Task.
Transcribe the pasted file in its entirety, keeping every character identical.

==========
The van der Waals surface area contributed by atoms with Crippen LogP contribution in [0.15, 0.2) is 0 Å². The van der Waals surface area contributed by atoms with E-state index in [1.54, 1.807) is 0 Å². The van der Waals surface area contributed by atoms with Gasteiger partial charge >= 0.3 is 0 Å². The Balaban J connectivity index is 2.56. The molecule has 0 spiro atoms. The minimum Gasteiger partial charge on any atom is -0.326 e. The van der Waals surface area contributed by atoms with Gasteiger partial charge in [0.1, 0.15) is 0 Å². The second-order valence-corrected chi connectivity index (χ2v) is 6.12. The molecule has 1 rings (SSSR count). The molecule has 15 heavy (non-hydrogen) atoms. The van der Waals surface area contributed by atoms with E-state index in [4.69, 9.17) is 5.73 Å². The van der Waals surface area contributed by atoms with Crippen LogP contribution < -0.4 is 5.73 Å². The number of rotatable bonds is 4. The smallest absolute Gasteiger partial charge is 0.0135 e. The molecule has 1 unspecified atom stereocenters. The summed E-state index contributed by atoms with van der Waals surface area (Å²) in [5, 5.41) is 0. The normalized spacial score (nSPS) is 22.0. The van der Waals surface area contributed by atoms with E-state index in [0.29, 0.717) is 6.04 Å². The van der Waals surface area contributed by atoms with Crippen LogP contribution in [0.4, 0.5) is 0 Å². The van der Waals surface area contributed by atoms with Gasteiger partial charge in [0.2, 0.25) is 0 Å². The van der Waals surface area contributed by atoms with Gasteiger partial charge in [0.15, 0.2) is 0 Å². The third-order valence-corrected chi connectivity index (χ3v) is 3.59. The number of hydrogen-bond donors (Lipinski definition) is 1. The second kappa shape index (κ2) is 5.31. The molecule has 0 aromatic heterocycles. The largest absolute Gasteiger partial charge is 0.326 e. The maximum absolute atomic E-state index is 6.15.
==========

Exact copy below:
The van der Waals surface area contributed by atoms with Crippen LogP contribution in [0.15, 0.2) is 0 Å². The van der Waals surface area contributed by atoms with E-state index in [1.54, 1.807) is 0 Å². The van der Waals surface area contributed by atoms with Gasteiger partial charge >= 0.3 is 0 Å². The Balaban J connectivity index is 2.56. The molecule has 0 spiro atoms. The minimum Gasteiger partial charge on any atom is -0.326 e. The van der Waals surface area contributed by atoms with Gasteiger partial charge in [0.1, 0.15) is 0 Å². The second-order valence-corrected chi connectivity index (χ2v) is 6.12. The molecule has 1 rings (SSSR count). The molecule has 15 heavy (non-hydrogen) atoms. The van der Waals surface area contributed by atoms with E-state index in [4.69, 9.17) is 5.73 Å². The van der Waals surface area contributed by atoms with Crippen LogP contribution < -0.4 is 5.73 Å². The number of rotatable bonds is 4. The smallest absolute Gasteiger partial charge is 0.0135 e. The molecule has 1 unspecified atom stereocenters. The summed E-state index contributed by atoms with van der Waals surface area (Å²) in [5, 5.41) is 0. The normalized spacial score (nSPS) is 22.0. The van der Waals surface area contributed by atoms with E-state index in [0.29, 0.717) is 6.04 Å². The van der Waals surface area contributed by atoms with Crippen LogP contribution in [0.4, 0.5) is 0 Å². The van der Waals surface area contributed by atoms with Gasteiger partial charge in [0.2, 0.25) is 0 Å². The van der Waals surface area contributed by atoms with Gasteiger partial charge in [0.15, 0.2) is 0 Å². The third-order valence-corrected chi connectivity index (χ3v) is 3.59. The number of hydrogen-bond donors (Lipinski definition) is 1. The second kappa shape index (κ2) is 5.31. The molecule has 0 aromatic heterocycles. The largest absolute Gasteiger partial charge is 0.326 e. The maximum absolute atomic E-state index is 6.15.